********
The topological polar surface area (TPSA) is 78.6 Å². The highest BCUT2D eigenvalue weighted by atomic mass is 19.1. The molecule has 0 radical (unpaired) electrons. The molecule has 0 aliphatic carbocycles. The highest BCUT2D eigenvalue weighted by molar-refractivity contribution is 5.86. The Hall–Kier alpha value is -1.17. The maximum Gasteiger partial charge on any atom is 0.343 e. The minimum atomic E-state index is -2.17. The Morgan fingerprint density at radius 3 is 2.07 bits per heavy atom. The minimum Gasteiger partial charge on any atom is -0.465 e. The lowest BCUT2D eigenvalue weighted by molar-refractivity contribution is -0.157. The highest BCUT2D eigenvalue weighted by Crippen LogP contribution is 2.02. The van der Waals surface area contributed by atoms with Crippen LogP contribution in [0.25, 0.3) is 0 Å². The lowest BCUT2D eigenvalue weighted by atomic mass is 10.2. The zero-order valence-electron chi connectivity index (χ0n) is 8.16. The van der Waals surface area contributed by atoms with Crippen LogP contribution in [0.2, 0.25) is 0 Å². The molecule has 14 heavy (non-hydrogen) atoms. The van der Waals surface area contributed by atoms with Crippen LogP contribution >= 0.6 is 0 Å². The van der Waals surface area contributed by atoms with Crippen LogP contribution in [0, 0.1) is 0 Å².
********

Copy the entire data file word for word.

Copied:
The topological polar surface area (TPSA) is 78.6 Å². The highest BCUT2D eigenvalue weighted by atomic mass is 19.1. The molecule has 0 radical (unpaired) electrons. The molecule has 0 aliphatic carbocycles. The highest BCUT2D eigenvalue weighted by molar-refractivity contribution is 5.86. The Hall–Kier alpha value is -1.17. The maximum Gasteiger partial charge on any atom is 0.343 e. The minimum atomic E-state index is -2.17. The Morgan fingerprint density at radius 3 is 2.07 bits per heavy atom. The minimum Gasteiger partial charge on any atom is -0.465 e. The lowest BCUT2D eigenvalue weighted by molar-refractivity contribution is -0.157. The highest BCUT2D eigenvalue weighted by Crippen LogP contribution is 2.02. The van der Waals surface area contributed by atoms with Crippen LogP contribution in [0.25, 0.3) is 0 Å². The lowest BCUT2D eigenvalue weighted by atomic mass is 10.2. The zero-order valence-electron chi connectivity index (χ0n) is 8.16. The van der Waals surface area contributed by atoms with Crippen LogP contribution in [0.2, 0.25) is 0 Å². The molecule has 14 heavy (non-hydrogen) atoms. The van der Waals surface area contributed by atoms with Crippen LogP contribution >= 0.6 is 0 Å². The van der Waals surface area contributed by atoms with Crippen LogP contribution in [0, 0.1) is 0 Å².